The AWA went fine; I tore apart the argument some business analyst was trying to make. Next came the new Integrated Reasoning section: it was easy enough too. It felt like a compilation of CR, RC and basic graph-reading abilities all put together. There were maybe 2 or 3 questions I wasn't sure about, but I just thought "screw it...arrogant, proud-of-itself new section"
I went into the Quant section in such an aggressive and combative mood that I literally had a warrior face on while staring at the screen. To my surprise, and slight discomfort (for obvious reasons), the Quant section breezed by very smoothly. I reached the last 10 questions expecting to find relatively tough questions, but some of them were extremely simple. The 34th questions was a ridiculously basic Geometry question that I solved in under 20 seconds. I finished the whole Quant section with 5 minutes to spare (for the first time during ANY test I had taken)...and I remember thinking "I must have really %^&#ed this up". Funnily enough, I didn't care as much as I thought I would.
During the break, I kept pacing around the test center, went into the bathroom and started jogging in place and vigorously shaking my head. I was still in that weird "This is SPARTA!" mood, and I didn't want it to go away.
The Verbal section started off with one of the longest RC passages I had ever seen, and I remember being extremely annoyed but resolved to read it till the very end. Things went well enough with all the SC questions, which I felt I did fine on. The CR questions all had similar answers, and in more than one question I had some difficulty in forming any sort of conviction about an answer choice. Every time I finished a CR question that I felt I wasn't sure about, an SC question that was easier for me to solve came after it. During the last 10 questions, I suddenly realized that if I was doing well I should have started seeing at least one CR boldface question. I concentrated as much as I could towards the end, but still no boldface questions came up. I finished the Verbal section with 7 minutes to spare, and thought "This is either very good or very bad".
I then pressed "next", and proceeded to fill in GMAC's nerve-wrecking, worst-timing-of-all survey, and couldn't wait to be done with it.
When the "760" showed up on the screen, it took me maybe a whole minute to fully take it in. I blinked like 12 times, and at last I smiled. I headed out of the test center, in an ecstatic mood, to find that my car wouldn't start because I had accidentally left the flasher on this whole time. I remember thinking "well, the day can't all be roses, but a car battery you can purchase, a good GMAT score...well that's something else!"
Throughout the rest of the day, I mentally compiled all of the pieces of advice I would give to anyone taking this exam and aiming for altitude:
1) Don't just work hard, work strategically and invest your time smartly
2) IDENTIFY your weaknesses by keeping an error log
, and focus on them
3) Make notes of silly mistakes you do, and find some way of disciplining yourself not to do them (I remember preventing myself from eating any dinner one day because I had decided that 2^4 = 8 and not 16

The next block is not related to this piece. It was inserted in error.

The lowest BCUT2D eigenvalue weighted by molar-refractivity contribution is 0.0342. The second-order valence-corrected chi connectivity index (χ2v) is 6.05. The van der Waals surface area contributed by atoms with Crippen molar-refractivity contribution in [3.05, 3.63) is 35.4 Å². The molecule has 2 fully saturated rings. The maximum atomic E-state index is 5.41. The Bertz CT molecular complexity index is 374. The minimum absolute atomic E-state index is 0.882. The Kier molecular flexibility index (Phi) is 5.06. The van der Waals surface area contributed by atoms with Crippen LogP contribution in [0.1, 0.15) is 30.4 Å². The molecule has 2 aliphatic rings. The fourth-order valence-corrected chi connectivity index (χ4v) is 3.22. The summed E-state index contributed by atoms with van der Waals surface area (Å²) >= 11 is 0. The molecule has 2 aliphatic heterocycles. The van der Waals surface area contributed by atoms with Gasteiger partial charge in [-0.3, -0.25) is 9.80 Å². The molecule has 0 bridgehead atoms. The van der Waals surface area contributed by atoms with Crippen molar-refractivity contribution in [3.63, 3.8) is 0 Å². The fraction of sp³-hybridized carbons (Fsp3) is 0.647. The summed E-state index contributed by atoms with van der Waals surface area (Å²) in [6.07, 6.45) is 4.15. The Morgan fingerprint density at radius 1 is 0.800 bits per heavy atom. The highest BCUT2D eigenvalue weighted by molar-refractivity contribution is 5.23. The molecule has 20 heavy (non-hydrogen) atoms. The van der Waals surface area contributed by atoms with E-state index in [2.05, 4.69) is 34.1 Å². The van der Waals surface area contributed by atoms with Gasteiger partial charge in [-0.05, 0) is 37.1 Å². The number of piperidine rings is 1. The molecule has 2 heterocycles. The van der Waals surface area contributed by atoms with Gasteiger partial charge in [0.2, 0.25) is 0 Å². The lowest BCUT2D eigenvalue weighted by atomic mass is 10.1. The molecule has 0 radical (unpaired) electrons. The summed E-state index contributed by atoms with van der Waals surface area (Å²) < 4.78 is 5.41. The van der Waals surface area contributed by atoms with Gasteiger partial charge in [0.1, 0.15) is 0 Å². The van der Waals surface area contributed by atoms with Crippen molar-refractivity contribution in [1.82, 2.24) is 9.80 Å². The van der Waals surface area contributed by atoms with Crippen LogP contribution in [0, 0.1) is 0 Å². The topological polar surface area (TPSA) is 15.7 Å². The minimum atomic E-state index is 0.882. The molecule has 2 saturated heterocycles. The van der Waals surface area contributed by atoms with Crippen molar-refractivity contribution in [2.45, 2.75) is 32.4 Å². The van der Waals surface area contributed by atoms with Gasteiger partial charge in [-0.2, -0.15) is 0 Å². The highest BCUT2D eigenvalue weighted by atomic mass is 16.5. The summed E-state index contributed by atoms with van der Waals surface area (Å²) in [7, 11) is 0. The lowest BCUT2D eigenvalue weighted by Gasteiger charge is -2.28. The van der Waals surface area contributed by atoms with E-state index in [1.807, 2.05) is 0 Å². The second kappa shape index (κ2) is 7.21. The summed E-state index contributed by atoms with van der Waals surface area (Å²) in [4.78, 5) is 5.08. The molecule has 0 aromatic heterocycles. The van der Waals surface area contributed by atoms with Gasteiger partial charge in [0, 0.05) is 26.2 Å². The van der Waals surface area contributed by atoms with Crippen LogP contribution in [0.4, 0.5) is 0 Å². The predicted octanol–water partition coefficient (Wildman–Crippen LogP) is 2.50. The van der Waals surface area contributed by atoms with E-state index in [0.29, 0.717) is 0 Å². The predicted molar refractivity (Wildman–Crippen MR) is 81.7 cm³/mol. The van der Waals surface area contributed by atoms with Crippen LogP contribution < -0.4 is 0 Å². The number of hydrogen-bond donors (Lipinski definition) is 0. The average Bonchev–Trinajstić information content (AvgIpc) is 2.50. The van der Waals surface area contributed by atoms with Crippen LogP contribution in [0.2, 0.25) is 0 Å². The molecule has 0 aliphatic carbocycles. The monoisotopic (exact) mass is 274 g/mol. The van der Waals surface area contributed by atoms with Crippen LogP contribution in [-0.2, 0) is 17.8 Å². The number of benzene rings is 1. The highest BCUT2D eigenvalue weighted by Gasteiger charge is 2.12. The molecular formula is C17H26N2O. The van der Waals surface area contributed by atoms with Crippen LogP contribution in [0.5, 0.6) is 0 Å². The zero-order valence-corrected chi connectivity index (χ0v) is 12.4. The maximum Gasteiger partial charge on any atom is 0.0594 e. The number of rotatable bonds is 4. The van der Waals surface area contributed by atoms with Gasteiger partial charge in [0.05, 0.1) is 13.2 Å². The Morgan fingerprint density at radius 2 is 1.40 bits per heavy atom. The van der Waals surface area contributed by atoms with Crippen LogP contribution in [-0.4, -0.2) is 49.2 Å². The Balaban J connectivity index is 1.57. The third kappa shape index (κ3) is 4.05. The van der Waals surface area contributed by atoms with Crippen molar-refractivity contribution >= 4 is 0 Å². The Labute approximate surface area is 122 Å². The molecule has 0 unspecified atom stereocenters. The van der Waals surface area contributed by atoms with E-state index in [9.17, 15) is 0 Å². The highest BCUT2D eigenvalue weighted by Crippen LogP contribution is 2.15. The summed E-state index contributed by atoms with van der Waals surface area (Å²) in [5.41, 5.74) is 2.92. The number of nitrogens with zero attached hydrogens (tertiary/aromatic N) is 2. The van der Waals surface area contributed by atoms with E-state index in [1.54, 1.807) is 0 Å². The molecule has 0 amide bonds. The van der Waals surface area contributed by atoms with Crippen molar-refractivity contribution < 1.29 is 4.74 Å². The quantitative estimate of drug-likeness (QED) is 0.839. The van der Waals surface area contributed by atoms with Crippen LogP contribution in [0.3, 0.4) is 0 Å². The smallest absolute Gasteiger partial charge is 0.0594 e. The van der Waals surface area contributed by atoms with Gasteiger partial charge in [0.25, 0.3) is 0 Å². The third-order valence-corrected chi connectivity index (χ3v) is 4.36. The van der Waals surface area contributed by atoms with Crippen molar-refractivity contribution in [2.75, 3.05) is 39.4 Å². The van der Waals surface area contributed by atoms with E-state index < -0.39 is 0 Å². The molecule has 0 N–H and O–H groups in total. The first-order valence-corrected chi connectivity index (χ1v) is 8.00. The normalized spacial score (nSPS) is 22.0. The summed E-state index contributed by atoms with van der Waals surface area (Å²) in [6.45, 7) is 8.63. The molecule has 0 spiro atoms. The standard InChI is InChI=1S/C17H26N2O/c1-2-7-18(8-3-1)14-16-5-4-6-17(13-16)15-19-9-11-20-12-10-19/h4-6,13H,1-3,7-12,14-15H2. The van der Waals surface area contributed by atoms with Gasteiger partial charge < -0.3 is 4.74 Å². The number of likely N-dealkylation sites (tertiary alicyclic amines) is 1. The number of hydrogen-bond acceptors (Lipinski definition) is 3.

4) Don't redundantly go over areas where you're already strong: Just make sure every once in a while that you're still comfortable with them
5) Use Manhattan books
for understanding, MGMAT tests (which have significantly harder-than-reality Quant sections) for time-management, and OG books for general/random practice
6) Minimize any "random practice" that you do. Localize your day's studying/practice to a certain area...especially if you're not near the exam date
7) Hammer down your ego, especially if you know that you're good at Mathematics and Reasoning, and learn to concede that you, like everyone else, have weaknesses
8) Discipline yourself to keep attempting at a question until you solve it, especially if you know that you have enough time. Don't just decide that this question is way too much of a nuisance, and that, as a matter of concept and not objective reasoning, you won't waste your time with it.
Test day (VERY IMPORTANT):
1) SLEEP WELL: helped me a lot...the fact that I scored 30 points higher than my highest practice test tells me that I had this potential all along, but that I chose wrong timings to solve practice tests (usually after work, rendering me a bit tired and restless)
2) Try to adopt a fighter attitude, and remain calm and laid-back internally. Don't go in with the "Oh God, please let me do well PLEASE!" attitude, but rather go in with a daring, even slightly cocky spirit. It'll help your mental state a-LOT.
3) Motivate yourself thoroughly between breaks.
4) When you feel that the questions are not as difficult as you expected, and that you might thus be doing poorly, DON'T PANIC...I think it's part of their strategy to drop in questions with very obvious answers every now and then just to interrupt your rhythm and see how well you can recover.
5) Don't fret if boldface questions don't show up in the Verbal section...I think the GMAC people probably decided that too many people were on to them, and either stopped introducing the questions altogether or stopped classifying them as high-difficulty questions.
I guess that's that then. Sorry for the long post, but I though it better to describe my whole experience and share with you every part if it.
If there are any questions you have for me I'd be more than happy to answer them. Till then, good luck!!!
Nabil Ahmed Nabil